The Resource for Everything Tactical Pants
Tactical Talk: Beej Cronin of Kitanica
In 1995, Beej Cronin founded the clothing company in Brooklyn with his brother Chris. Now based in Oakland, Calif., the outerwear line features USA-made gear such as jackets, pants and shorts that have been spotted on geek superstars like Mythbusters’ Adam Savage.
When he was 14 years old, Cronin taught himself how to design and sew by creating jackets and other clothing. His first designs were constructed to endure farm life. Since then, he’s moved onto heavy-duty, high-quality menswear. His latest addition to the Kitanica line is a 12-pocket tactical pant that packs a mighty punch.
As a sewer, designer and patternmaker, you could probably make just about anything. Why tactical clothing? What was the appeal?
Tactical clothing is designed for functioning in varied and physically demanding environments, and clothing in general is for protection and utility (although much of it tries its best to not be). Practicality and durability are characteristics that I want in what I personally wear.
I spent my younger years in farming, and you really blow through clothes in that line of work. When I first started making apparel, it was to hold up to the daily rigor of farm work. Down the road, the military fabrics and materials were an obvious choice, and the look and feel of these materials has an appeal of its own.
In 2008, there was a tactical pants boom when brands from Propper to Tru-Spec came out with lines specifically tailored for law officers and gun professionals. When did your line begin, and what sets your tactical pants apart from the competition?
I’ve been making utilitarian clothing since I started making clothes; our latest pants are perhaps the most tactically oriented design. There are a lot of companies in this area these days, so the selection is pretty wide. I’ve seen some really innovative stuff and some pretty unremarkable stuff.
Our line has a durability factor and aesthetic that stands out. The materials and construction that we use are as tough as we can get. Our look may be a little over the top, but I don’t think that making something that isn’t unique is really a thing worth making in this business.
We are really big on American manufacturing. All of our materials and findings are sourced domestically, our sewing is all done domestically as well, and this is a thing that very few apparel companies can claim.
It’s been about three years since the Adam Savage/Mark IV coat mania. Do people still seek out that coat just because he wore it on several MythBusters episodes?
Of course. Adam has a pretty big and loyal international following, and I routinely get requests making sure they are getting “the jacket that Adam wears on Mythbusters.”
In 2001, you shelved your company to go teach, are you back full-time now? When did you come back and why?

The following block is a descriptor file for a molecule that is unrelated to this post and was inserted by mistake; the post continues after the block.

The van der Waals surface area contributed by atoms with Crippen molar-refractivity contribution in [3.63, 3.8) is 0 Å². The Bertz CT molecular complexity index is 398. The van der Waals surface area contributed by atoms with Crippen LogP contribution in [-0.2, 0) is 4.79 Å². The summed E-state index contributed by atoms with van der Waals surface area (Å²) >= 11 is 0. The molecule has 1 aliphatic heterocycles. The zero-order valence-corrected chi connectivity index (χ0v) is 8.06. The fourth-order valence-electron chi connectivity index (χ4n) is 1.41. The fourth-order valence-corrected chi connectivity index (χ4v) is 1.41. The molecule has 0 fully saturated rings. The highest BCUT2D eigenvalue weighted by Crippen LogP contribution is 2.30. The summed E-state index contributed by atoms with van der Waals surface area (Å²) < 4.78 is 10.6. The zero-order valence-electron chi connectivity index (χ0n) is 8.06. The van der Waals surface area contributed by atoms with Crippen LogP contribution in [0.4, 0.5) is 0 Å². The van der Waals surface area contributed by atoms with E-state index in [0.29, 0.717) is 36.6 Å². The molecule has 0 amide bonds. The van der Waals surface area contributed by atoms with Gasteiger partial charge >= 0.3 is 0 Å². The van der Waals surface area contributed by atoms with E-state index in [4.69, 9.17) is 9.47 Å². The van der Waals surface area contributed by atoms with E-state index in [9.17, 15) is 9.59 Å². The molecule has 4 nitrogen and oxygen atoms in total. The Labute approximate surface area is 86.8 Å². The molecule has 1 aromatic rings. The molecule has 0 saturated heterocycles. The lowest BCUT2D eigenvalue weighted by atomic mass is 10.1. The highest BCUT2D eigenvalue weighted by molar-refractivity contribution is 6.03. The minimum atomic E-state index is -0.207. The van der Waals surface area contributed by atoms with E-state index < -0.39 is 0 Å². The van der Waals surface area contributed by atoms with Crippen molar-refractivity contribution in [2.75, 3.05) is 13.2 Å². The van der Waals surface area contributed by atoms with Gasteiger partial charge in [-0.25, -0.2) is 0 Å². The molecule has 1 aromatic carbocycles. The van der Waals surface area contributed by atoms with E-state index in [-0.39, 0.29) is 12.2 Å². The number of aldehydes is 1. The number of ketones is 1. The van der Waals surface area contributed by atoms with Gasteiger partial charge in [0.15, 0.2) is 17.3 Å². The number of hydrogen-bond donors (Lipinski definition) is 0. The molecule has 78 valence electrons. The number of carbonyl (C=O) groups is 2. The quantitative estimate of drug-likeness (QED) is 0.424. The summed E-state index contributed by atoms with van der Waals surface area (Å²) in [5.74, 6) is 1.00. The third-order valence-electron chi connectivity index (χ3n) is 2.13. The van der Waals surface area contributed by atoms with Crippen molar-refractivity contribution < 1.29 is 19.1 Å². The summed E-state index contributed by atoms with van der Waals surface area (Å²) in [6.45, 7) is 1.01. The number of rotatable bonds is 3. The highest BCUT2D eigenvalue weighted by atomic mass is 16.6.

Yes, I am full time (maybe more than full-time). I don’t think this is the venue to discuss the state of the American education system, but in a nutshell, the “system” makes student success difficult to say the least. And I got frustrated.
I’ll be back someday, but I really love apparel and the time was right. I was doing a little in my leisure time, and people started tracking me down from the MythBusters connection so with additional interest from Chris and Len, we gave it another go.
We checked out your new PNT X.A pants and thought they were pretty sweet. Any other new products in the pipeline this year?
Thank you. Of course [there'll be new products this year]. We have a couple jackets slated for fall, and an LE version of our Mk I. We’re toying with the idea of doing some really small runs of some items, kind of test runs, which we can do as we are pretty self-contained.
We couldn’t help but notice that your price of $160 is much higher than a lot of tac pants out there. What are people getting for the extra cost?
In general, ours is a unique product, we make them in small lots out of the best stuff available. Some of it looks like costume kit from the movies but it is made of the real stuff and is totally built to last.
The patterns are crazy and have a lot of pieces that require a tremendous amount of sewing. There is almost 3 yards of fabric in those pants and probably over 100 separate pieces that need to be assembled (I haven’t counted because I don’t really want to know) and since this is done domestically that’s gonna have a cost.
What are some other things that are unique about Kitanica?
We outsource very little. All design, pattern-making, grading, sampling, sourcing is done in-house as is all of our jacket production. I don’t know of any companies that do what we do — making this type and level of apparel without a large team and/or outsourcing.
We are lean and mean — emphasis on lean as I do all the design and product development as well as production management and, when needed, production sewing. I love it all. My partners Chris (brother) handles the marketing and outreach and Leonard (cousin) manages our business office end. Without them involved, I’d be tinkering on stuff unknown to anyone in a basement in Oakland, Calif.